Maria Saleh Mahameed, Noa Yekutieli, Tsibi Geva: Another Language
Curator: Irena Gordon
In recent years, Maria Saleh Mahameed, Noa Yekutieli, and Tsibi Geva have been conducting an artistic trialogue that has matured into an exhibition. Motivated by the need to perform an urgent artistic act, they respond to the violent, conflicted reality of the present time: an array of works by the three is installed in a shared space, bringing a blend of drawing and painting together with found raw materials such as concrete and rubber, associated with defense and survival structures. The coloration is fundamentally black. The images pertain to the human figure and its struggle for existence; to states of destruction, and the disruptive relationship between the intimate domestic indoors and the public outdoors.
The daughter of a Christian mother from Ukraine and an Arab-Muslim father who was born and raised in Umm el-Fahem, Maria Saleh Mahameed‘s paintings delve into identity and exile, motherhood and racism. She insists on drawing with charcoal, which is identified with her hometown, Umm el-Fahem, “the mother of charcoal,” and is directly influenced by the etching technique, a medium she uses to study the drawing gesture. She creates her works in manner that resembles action painting, stepping on the canvas, leaving her foot- and hand-prints on it. An epic presence of gradually accumulating scrolls unfolds her personal story as a woman, a mother, and an artist, as well as the collective story of life in Israel against the backdrop of the Israeli-Palestinian conflict, violence and crime in Arab and Jewish society, and the war in Ukraine. In Is This in Our Nature? the epic is thickened with another layer, when motifs recurring in her work—such as the mare and her own figure—are joined by new images of bound figures hovering in the expanses of the canvas, as if trying to detach themselves from the ground, as well as drawings of floating babies. Man and beast blend into hybrid creatures, as the painting transforms, for the first time, into a sculptural installation that floats in space.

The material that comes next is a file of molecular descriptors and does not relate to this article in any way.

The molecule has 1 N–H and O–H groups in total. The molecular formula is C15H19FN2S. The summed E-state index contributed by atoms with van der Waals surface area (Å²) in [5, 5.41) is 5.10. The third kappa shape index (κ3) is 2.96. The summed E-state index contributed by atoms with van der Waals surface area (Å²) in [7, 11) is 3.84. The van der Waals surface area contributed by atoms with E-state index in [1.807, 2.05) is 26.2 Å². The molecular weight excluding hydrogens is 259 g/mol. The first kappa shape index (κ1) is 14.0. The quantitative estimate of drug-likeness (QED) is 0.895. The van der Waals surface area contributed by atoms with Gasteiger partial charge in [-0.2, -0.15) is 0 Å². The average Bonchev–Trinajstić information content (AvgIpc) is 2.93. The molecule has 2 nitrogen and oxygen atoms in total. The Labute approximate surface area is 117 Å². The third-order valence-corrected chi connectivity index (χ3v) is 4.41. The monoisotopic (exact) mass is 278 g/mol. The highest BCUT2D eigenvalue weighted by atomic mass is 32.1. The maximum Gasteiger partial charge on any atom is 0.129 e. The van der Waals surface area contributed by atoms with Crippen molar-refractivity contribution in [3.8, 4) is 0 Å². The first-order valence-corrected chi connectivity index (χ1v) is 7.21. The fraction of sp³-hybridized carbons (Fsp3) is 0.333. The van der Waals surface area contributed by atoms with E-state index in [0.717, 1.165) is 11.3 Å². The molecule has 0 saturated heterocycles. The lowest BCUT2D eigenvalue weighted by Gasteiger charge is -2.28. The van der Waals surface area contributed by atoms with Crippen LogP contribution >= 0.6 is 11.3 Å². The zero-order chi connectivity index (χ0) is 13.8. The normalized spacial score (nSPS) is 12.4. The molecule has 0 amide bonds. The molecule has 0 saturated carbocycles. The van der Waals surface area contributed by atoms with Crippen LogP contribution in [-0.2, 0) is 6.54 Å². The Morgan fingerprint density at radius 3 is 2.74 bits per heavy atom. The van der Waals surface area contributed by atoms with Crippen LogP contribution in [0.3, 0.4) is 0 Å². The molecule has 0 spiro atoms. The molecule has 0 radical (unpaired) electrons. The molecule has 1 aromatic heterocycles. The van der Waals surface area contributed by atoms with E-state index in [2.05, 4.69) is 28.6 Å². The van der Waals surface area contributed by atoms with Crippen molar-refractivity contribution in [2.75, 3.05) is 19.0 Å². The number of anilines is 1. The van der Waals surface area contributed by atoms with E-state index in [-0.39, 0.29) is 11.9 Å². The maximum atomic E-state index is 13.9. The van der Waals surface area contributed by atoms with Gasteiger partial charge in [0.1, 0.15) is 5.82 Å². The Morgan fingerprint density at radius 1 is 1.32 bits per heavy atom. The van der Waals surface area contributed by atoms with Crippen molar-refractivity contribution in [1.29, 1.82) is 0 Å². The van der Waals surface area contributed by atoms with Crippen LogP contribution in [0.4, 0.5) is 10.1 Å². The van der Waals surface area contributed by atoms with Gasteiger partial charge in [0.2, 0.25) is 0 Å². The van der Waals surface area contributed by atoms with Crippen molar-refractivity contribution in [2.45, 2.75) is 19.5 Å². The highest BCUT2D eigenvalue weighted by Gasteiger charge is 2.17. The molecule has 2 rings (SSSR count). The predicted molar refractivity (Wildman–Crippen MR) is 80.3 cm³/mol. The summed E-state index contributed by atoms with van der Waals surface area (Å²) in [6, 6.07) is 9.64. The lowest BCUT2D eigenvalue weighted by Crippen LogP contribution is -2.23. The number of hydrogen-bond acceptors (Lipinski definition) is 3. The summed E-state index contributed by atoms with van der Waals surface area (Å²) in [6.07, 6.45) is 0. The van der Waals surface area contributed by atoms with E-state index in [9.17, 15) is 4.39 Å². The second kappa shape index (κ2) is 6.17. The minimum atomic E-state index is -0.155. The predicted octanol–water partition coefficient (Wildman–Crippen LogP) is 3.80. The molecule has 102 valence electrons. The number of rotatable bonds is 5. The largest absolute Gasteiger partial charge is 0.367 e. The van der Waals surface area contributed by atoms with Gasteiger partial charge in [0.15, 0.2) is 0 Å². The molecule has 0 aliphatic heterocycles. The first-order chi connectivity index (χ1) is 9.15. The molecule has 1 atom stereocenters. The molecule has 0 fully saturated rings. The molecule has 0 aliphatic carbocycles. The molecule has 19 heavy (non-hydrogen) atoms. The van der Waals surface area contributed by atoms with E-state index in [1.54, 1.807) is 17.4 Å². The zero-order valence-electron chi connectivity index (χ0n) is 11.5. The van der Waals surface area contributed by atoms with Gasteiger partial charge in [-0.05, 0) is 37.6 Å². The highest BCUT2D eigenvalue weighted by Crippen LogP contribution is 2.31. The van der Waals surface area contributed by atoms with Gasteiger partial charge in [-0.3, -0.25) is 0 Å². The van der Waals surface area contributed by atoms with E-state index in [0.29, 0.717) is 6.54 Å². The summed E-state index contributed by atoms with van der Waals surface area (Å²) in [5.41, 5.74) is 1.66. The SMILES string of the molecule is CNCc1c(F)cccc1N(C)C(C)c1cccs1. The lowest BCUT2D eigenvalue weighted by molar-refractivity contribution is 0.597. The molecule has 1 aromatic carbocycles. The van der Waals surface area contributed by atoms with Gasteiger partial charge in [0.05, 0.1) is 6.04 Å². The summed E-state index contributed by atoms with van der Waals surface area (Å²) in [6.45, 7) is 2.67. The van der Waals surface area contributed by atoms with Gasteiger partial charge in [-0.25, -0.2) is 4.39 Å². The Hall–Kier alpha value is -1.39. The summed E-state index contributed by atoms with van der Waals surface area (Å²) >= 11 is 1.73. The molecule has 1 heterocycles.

Saleh Mahameed’s work fuses with that of Noa Yekutieli, who creates a quasi-domestic space installed inside a room, unfolding concurrent interior and exterior views, while subverting and cracking everything marked as “homely.” Yekutieli—the daughter of a Japanese mother and an Israeli father, who divides her time between the United States and Israel—grafts multicultural views on a reality of successive catastrophes. Implementing her artistic hallmark—manual paper-cutting—she creates meticulous panoramas, at once compressed and fragile, that combine natural scenes with manmade destruction. Through these intense landscapes she raises questions about mechanisms of denial and repression that serve man in situations of survival, examining the manner in which reality infiltrates our consciousness.